If you happen to have a love for horses and are aware of the dilemmas of the modern day wild mustang, then you might want to help the Bureau of Land Management. You can do this by adopting a wild mustang which eases their burden and you’ll rescue a symbol of the Old West. Have you already taken the steps to decide if you do indeed fit the requirements for adopting a wild mustang? Are you now attempting to discover how caring for and feeding a wild mustang differentiates from a traditional captivity bred horse? If you answered yes to these questions, then here are some tips and tricks that will help you successfully raise a wild mustang pet in captivity.
Before you decide to adopt a wild mustang you need to go to the website for the Bureau of Land Management, where you can learn the requirements for adoption. The wild mustangs themselves are the property of the United States government until the adoption papers are signed. There is a $125 fee associated with the adoption of a wild mustang that essentially takes care of the transportation and medical costs of the horse up until adoption. In order to adopt a wild mustang (you can adopt up to 4 per year) you need to be at least 18 years of age and have no prior record of animal abuse. You must also be able to show proof of financial ability to provide for the wild mustang once adopted. These are some of the better known requirements but there are other lesser ones you need to know about.
After you pass the requirements to adopt your wild mustang you will need to know the rules on housing it. Recently adopted wild mustangs are required to be kept in enclosed corrals that have at least a 20’x 20′ area for each wild mustang you adopt. The fences of these corrals must be at least 6 feet high for non-gentled wild mustangs or 5 feet for foals under the age of 18 months. The fence CANNOT contain any barbed wire. You are required to exercise your pet mustang daily and make sure they have a box stall that is at least 12′ x 12′ if not larger.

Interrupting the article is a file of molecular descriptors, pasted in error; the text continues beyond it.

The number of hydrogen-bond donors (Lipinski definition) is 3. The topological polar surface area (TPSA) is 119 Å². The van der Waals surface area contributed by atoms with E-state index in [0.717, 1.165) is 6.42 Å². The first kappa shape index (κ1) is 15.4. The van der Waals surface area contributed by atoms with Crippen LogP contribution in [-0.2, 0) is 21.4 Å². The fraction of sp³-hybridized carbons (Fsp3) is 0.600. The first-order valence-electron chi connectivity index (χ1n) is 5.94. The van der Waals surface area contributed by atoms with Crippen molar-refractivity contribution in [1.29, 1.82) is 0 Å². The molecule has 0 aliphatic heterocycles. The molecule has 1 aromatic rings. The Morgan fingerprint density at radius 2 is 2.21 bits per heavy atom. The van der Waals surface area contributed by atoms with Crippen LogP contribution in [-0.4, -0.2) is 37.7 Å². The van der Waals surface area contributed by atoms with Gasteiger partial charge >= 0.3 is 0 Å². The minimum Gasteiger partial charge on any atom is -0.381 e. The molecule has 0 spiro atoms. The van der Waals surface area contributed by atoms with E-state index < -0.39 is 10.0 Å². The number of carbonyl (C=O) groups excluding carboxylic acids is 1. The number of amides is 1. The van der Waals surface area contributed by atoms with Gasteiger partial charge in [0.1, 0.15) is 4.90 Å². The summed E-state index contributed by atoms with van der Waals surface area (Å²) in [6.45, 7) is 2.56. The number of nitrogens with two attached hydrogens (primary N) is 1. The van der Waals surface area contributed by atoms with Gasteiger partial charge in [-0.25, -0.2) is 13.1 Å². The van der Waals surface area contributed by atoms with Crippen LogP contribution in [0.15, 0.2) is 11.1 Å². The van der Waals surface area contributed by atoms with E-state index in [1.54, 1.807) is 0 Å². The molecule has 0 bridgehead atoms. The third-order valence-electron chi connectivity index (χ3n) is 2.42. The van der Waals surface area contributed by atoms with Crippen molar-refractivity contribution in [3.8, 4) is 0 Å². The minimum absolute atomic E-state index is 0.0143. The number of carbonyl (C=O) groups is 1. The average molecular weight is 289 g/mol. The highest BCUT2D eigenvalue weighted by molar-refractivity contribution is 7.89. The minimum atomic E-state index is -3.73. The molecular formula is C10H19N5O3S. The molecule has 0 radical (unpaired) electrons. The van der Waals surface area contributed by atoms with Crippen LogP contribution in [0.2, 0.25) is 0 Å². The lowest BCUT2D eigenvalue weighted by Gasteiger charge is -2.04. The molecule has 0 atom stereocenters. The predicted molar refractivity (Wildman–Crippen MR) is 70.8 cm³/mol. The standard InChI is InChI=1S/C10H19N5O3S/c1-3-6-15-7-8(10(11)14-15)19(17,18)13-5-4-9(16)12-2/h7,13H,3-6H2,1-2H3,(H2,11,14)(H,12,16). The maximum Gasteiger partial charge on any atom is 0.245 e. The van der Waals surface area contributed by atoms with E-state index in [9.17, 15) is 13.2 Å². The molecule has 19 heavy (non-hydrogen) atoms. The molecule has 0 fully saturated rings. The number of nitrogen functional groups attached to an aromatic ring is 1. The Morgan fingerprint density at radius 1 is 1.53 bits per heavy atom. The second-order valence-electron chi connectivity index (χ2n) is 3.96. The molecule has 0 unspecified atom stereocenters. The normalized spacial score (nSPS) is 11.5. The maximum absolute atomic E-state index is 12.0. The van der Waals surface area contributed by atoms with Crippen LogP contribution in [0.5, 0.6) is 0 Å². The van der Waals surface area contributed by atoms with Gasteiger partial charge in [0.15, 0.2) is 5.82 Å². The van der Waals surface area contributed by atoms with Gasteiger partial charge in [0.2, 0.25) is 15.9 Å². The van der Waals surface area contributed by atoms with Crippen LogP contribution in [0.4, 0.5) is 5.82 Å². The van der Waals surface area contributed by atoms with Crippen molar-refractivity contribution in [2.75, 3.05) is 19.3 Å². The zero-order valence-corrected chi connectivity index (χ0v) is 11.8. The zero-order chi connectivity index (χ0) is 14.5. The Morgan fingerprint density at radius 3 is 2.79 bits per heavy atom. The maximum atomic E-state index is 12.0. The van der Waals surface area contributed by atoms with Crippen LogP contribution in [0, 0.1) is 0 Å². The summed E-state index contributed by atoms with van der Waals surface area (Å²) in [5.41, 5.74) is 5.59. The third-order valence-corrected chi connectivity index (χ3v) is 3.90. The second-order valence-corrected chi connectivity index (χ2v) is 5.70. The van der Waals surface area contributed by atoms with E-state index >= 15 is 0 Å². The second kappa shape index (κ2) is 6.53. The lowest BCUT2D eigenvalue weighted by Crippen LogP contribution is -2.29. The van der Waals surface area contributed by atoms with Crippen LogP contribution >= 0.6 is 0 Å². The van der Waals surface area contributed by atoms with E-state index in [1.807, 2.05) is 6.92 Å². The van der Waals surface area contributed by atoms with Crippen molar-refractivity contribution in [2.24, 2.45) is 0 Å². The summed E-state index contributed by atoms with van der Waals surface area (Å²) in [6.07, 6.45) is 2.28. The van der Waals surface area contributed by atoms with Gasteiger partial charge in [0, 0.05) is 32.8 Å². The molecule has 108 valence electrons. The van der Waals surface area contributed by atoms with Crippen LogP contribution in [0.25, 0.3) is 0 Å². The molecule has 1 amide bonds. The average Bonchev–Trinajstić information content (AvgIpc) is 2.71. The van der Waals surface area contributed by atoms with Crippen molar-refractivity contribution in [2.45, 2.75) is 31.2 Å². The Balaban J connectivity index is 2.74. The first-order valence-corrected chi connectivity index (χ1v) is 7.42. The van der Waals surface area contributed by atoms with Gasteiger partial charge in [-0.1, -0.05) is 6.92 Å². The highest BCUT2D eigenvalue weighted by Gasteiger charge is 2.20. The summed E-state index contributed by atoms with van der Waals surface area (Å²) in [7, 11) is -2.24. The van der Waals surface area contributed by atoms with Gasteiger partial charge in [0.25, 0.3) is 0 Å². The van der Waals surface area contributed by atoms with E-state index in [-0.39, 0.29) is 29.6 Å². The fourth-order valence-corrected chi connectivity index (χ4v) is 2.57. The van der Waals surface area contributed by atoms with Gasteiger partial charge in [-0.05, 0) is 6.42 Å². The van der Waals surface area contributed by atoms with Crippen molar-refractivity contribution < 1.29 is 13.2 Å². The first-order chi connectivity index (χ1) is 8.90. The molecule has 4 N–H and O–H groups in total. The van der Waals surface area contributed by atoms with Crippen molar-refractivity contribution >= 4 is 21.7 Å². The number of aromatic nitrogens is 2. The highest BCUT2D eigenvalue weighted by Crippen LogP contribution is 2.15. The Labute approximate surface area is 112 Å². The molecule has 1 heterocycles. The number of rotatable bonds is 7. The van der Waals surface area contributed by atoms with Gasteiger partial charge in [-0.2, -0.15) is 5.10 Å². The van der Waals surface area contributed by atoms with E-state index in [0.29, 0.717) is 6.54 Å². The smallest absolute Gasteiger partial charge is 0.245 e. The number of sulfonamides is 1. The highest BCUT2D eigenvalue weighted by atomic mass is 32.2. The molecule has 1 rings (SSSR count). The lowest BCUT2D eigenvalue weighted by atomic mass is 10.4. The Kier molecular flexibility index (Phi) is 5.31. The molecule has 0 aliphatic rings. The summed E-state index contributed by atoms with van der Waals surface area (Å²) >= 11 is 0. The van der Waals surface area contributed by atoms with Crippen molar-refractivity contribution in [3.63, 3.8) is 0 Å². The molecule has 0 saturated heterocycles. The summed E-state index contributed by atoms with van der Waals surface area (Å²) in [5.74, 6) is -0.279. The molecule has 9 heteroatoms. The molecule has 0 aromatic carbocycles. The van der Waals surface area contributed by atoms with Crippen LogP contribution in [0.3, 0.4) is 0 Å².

When it comes to feeding your recently adopted pet mustang you must realize that they were indeed wild and thus are only accustomed to eating native grasses. In fact, there is a great chance that they won’t even consider grain as a food source until taught to do so. When you first bring your pet home, you should feed them a hay diet consistent with their weight. Roughly three percent of the wild mustang’s weight is a sufficient daily allotment of hay. The best variety of hay is that of alfalfa as it has high protein content.
Make sure the hay you feed the mustang is consistently nutritious and green throughout the bale. Also notice any moldy or damp smells as eating hay with too much moisture content or mold can cause health issues. Once your pet has become accustomed to eating hay, begin sprinkling small amounts of grain into their food so that over time the horse will get used to eating grain. Also take into consideration the fact that wild horses are used to eating frequent but small meals so you should feed your newly adopted mustang three small meals a day.
By paying strict attention to the care and feeding of your new pet mustang you will eventually have a loving animal for many years. A wild mustang will be a special pet as you will be reminded that you were their savior every time you look at them. In time they will come to regard you as their family and treat you accordingly. This is a true win-win situation for both parties.Don Levy “Caring for & Feeding Your New Pet Wild Mustang” Associated Content